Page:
May 2008

The Amazing Nathan Myhrvold

by Lee Gesmer on May 8, 2008

Caption: “The history of science is full of ideas that several people had at the same time.”

Link to the full article in The New Yorker, May 12, 2008 here.

Teaser:

Myhrvold started Microsoft’s research division, leaving, in 1999, with hundreds of millions. He is obsessed with aperiodic tile patterns. (Imagine a floor tiled in a pattern that never repeats.) When Myhrvold built his own house, on the shores of Lake Washington, outside Seattle-a vast, silvery hypermodernist structure described by his wife as the place in the sci-fi movie where the aliens live-he embedded some sixty aperiodic patterns in the walls, floors, and ceilings. His front garden is planted entirely with vegetation from the Mesozoic era. (“If the

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What does it mean when a contract requires that notice be given “in hand”? Believe it or not, despite over 225 years of Massachusetts jurisprudence, until now no Massachusetts court had ever considered this question. In McMann v. McGowan, 17 Mass. App. Ct. 513 (2008), decided on April 7, 2008, the Appeals Court held that “in hand” means delivery into the hand of an authorized receipient. The Court rejected the argument that “in hand” includes delivery by hand, the position argued by the losing party. Of such things the law is built.

Everyone knows that false or deceptive advertising is illegal, but a recent decision by Superior Court Judge Thayer Fremont-Smith provides a reminder of how difficult it is for a competitor allegedly harmed by false advertising to prove actual harm and damages, except in the rare case where there are only two firms in the market. Where there are more than two competitors, as Judge Fremont-Smith points out, “it cannot confidently be inferred that any customers procured by defendants’s false advertising were at plaintiffs’ expense.” While not dismissing the case outright, recovering any damages looks like a steep uphill fight for the plaintiff in this case.… Read the full article

A Postcript on EDtTx

by Lee Gesmer on May 6, 2008

A postcript on my last posting regarding the so-called “rocket docket” in the Eastern District of Texas. Our firm is counsel for a client in a patent suit filed in Marshall, Texas (the very heart of darkness for patent defendants, some would say) on November 2, 2007. To date (more than six months later), the Court has yet to schedule the initial case management conference which, under the local patent rules, is the “kick off” event for patent cases in EDtTx. To date, there has been almost no activity in the case apart from the filing of answers and a motion to dismiss (not yet acted on) by one of the defendants.… Read the full article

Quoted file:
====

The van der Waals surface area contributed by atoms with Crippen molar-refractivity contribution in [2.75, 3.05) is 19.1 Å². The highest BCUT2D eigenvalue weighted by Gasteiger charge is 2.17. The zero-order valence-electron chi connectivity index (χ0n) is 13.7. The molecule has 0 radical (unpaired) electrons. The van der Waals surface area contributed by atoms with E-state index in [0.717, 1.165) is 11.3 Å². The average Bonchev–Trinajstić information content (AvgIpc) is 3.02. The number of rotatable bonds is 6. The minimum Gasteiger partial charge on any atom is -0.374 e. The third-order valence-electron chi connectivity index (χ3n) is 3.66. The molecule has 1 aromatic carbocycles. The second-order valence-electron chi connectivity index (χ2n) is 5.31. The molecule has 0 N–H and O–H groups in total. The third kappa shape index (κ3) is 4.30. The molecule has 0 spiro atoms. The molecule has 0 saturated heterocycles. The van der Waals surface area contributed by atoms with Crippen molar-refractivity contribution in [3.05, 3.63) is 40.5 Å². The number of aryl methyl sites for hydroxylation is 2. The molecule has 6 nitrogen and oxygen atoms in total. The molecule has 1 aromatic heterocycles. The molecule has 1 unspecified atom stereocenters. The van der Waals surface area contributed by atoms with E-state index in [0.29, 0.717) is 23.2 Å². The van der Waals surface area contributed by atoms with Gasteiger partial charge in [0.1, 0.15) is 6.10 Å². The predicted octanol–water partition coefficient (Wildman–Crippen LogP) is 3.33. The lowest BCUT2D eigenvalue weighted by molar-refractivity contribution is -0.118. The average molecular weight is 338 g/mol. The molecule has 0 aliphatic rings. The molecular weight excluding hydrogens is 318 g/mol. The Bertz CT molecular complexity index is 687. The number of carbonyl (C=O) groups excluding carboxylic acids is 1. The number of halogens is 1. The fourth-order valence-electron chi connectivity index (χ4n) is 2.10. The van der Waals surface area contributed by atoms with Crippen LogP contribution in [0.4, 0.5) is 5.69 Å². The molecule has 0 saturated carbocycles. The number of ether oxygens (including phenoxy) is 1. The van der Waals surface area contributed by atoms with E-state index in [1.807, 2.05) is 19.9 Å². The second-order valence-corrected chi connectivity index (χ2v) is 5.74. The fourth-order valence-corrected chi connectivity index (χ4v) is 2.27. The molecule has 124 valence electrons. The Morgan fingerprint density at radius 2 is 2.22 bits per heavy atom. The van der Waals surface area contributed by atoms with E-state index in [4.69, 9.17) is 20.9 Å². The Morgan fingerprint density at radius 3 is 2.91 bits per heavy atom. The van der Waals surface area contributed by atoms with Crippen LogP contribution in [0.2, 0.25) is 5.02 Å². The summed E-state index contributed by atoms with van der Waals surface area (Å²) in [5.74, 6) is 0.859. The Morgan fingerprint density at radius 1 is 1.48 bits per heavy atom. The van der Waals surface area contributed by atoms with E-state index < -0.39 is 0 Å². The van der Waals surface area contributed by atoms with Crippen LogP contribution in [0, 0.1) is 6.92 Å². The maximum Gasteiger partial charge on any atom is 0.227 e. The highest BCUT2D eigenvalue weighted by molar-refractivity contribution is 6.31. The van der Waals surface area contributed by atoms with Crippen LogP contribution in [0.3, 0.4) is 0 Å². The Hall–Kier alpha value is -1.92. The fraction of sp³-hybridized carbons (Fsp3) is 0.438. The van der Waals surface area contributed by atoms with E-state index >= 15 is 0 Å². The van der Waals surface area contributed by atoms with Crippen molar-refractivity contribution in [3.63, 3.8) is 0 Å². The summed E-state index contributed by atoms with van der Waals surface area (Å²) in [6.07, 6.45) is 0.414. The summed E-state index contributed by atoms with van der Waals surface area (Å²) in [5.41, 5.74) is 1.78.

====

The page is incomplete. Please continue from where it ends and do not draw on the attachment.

Popping A Bubble in Texas

by Lee Gesmer on May 6, 2008

“a renegade jurisdiction”
Justice Antonin Scalia, referring to Marshall, Texas, during oral argument in eBay v. Mercexchange

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There are all kinds of bubbles – stocks, commodities, housing, tulip bulbs, and even litigation. The Eastern District of Texas (EDtTx) has been the scene of a patent law bubble for the last seven years. However, like all bubbles, it can’t last forever, and it’s only a matter of time before this one pops.

The patent litigation history of EDtTx and the causa sine qua non of its popularity in with the plaintiff’s patent bar, Judge T. John Ward, are described in detail is an excellent article in the March issue of the American Lawyer. The article, titled “Taming Texas” and written by Nate Raymond, describes how Judge Ward nurtured the patent practice in Texas with a “rocket docket” and the support of pro-plaintiff jurors who are strongly partial to the protection of property rights.… Read the full article